Organic Farmer & Cookbook Author
By Gale Straub, in partnership with Subaru.
Photos by Jules Davies.
Last month, I had the opportunity to meet Andrea Bemis in Marfa, TX. The context was a gathering of twelve adventurous, creative women in partnership with Subaru. The conversations centered around a theme, which is also a question: “Are You Allowed to Change Your Dream?”
Andrea is an organic farmer. She and her husband founded Tumbleweed Farm on the northeast flank of Mount Hood in Oregon. She’s also behind the food blog, Dishing Up the Dirt, and the author of a recently released cookbook of the same name. Both are filled with colorful, whole food recipes and lots of tips for incorporating seasonal freshness into every meal you eat. (I’m particularly fond of the sauces.) At the event, Andrea spoke humbly of her skills in the kitchen, in the fields, and behind the camera. That’s all right: her skills speak for themselves.
I interviewed every woman in Marfa for a She Explores podcast episode (coming out on Wednesday this week). I wanted to share Andrea’s here because it both stands alone and serves as a wonderful preview for the full-length episode. You can either read it below (abridged for brevity) or listen.
Music by Lee Rosevere and Uncanny
Gale (G) : What was your reaction to the theme/question: are you allowed to change your dream?
Andrea (A): My reaction was, I’m totally into this theme because my life course was not on course to become a farmer. It can be scary and exciting to change your dream and maybe get off course, but it’s something I’ve never talked about before or explored, so I was excited by the theme and to be able to chat with other women, specifically women, about it.
G: Why specifically women?
A: Working in farming, I’ve worked with a lot of men. I don’t remember the last time I was surrounded by just women and that is pretty powerful. I didn’t realize that until I got here. It’s refreshing and comfortable. I’ve found at least in the conversations I’ve had it’s been a little bit easier to open up. And that feels pretty good.
G: I know last night when we were [defining and describing] dreams, immediately when I came over to the ‘dreams’ paper, the first thing that jumped out at me was the world lonely. I would love to hear more about why you tied that to dreams.
A: I am sort of living this dream that I set out to do, but it’s been lonely to get here. I work with my husband and it’s not lonely in a marriage but it can be lonely to not have other people that understand what you’re doing. A lot of the work is alone. There can be days where the only people that I talk to are my dog and my husband, and not that that’s super lonely but it’s a little isolating. I wouldn’t change it but it can feel like you’re on island where no one speaks the language.
G: You were in your early 20’s when you moved to your husband’s family’s farm. Did you expect to continue doing work like that, I guess, would you expect your life to look the way it looks now based on that experience then?
A: No and we didn’t know that we were going to set out and farm on our own. I didn’t grow up farming, I went into it completely blind. It was a wakeup call – it was not this romantic vision. It is hard, physical work. It didn’t agree with me at first. I was so exhausted because I wasn’t that physically fit. But once we started harvesting food and cooking, something kind of clicked. But I did not envision becoming a recipe developer with vegetables. I didn’t envision that we would have our own farm. But we started to dream about what it would be like to have a farm of our own on the west coast, being our own bosses.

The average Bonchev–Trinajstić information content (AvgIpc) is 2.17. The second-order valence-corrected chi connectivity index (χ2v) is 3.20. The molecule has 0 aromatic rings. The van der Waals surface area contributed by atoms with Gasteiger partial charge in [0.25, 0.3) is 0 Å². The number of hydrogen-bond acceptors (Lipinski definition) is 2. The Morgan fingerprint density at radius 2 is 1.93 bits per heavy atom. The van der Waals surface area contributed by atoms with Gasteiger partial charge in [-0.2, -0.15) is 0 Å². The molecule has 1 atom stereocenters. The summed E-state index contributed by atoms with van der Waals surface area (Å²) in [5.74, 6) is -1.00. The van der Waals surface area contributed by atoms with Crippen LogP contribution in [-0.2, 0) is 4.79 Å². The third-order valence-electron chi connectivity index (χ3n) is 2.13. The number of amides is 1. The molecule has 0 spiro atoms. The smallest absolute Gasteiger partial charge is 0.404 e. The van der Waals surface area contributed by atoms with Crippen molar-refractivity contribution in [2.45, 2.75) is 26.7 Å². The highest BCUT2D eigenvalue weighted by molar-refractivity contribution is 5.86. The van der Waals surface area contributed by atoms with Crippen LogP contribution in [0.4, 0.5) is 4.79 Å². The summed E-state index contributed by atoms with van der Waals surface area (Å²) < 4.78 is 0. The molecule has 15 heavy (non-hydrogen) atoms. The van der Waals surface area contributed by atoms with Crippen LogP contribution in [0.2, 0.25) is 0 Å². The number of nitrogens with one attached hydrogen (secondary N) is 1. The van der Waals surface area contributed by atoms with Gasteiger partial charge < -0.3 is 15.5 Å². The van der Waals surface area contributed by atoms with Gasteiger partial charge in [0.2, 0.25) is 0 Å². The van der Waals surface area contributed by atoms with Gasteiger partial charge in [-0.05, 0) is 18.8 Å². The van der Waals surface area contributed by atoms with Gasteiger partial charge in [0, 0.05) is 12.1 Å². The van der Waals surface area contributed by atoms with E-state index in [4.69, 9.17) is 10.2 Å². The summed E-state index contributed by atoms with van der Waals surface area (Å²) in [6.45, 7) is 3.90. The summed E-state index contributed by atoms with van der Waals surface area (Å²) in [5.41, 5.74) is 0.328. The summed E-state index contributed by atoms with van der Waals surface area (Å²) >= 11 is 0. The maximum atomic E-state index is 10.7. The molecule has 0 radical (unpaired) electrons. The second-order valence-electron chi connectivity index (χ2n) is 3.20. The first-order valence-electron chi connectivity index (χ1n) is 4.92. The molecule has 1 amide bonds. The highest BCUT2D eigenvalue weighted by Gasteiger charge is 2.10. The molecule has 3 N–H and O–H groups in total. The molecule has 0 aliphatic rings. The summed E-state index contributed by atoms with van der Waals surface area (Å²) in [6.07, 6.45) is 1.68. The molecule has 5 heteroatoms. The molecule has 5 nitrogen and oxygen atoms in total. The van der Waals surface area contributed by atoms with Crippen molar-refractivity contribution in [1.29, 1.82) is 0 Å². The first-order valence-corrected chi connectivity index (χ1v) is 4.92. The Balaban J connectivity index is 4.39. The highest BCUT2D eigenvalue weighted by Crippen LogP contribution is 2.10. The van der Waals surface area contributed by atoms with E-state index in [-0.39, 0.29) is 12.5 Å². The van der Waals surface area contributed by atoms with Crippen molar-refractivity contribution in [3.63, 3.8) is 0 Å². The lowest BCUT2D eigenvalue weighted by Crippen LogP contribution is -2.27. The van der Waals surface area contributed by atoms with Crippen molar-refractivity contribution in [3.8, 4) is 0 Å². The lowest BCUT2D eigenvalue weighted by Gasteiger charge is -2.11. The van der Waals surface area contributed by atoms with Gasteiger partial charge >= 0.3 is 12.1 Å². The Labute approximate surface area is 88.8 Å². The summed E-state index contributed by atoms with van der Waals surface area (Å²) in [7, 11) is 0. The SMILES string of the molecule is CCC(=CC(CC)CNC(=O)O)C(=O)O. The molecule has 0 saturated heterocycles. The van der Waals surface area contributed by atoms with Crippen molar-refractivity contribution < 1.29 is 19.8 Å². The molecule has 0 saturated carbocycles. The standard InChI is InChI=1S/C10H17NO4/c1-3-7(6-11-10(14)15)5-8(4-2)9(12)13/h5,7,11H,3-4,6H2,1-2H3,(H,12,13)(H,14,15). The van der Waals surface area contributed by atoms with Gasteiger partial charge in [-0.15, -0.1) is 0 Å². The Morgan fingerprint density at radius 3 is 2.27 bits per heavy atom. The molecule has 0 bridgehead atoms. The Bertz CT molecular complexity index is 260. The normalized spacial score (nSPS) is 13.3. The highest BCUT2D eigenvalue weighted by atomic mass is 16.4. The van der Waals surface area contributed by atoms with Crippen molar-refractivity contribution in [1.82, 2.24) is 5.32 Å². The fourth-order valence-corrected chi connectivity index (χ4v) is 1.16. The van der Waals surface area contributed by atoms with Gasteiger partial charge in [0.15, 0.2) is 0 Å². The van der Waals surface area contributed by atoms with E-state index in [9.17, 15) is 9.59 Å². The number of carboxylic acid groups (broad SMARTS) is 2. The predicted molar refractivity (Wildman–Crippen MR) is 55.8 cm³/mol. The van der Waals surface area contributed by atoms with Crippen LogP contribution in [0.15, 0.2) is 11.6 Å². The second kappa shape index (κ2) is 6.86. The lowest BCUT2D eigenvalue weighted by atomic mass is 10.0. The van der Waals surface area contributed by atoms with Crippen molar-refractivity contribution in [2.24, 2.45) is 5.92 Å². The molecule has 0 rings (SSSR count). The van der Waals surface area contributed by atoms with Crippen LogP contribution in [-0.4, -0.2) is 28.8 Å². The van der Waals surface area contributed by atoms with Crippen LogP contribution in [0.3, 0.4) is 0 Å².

When there’s self-doubt, it’s going back to that core value of even if I’m struggling right now, do I still want to work through this?
G: What do you do in points where you’re doubting the work? What keeps you working? (If you have doubts.)
A: I’ve got a lot of doubts, on a day to day basis. I think going back to the core values of why I do what I do. If there ever is a day where it just doesn’t feel right, I don’t want to keep going necessarily. So, yeah, when there’s self-doubt, it’s going back to that core value of even if I’m struggling right now, do I still want to work through this, just because I believe in what I’m doing.
G: Core values are important.
A: Yeah, they are!
G: What are your core values?
A: They have shifted over the years but I really believe in farming organically and sustainably. So my core values are: how do I get people to support their own local farmers and learn how to prepare and eat and store ingredients so we don’t have to outsource.
We have [Community Supported Agriculture] (CSA) members that will text us photos of our dinner plates. That’s the most fulfilling thing: we didn’t know them two years ago and now they’re eating our food. The community of people supporting us keeps us going.
G: Is there anything you’ve heard from the women here that stood out for you?
A: I don’t remember who said this yesterday but we put dreams on a pedestal – like they’re a big, unattainable thing. But [a dream] can be simple. Maybe my dream is to wake up every morning, have my cup of coffee, work out in the field, come home and crack open a beer with my husband, go to bed, and do it all over again. And that sounds so boring, but I’ve felt conflicted, like, should I aspire to something greater or does that make me the most happy? I think something so simple can be just wonderful as something absolutely far out there.
Andrea Bemis is an organic farmer living and working near Portland, OR. Discover farm fresh recipes on her food blog, Dishing Up the Dirt.
Editor’s note: While this piece was published in partnership with Subaru, the opinions of the author are all her own. Meet other Subaru owners at Meetanowner.com and follow along on Subaru’s Instagram.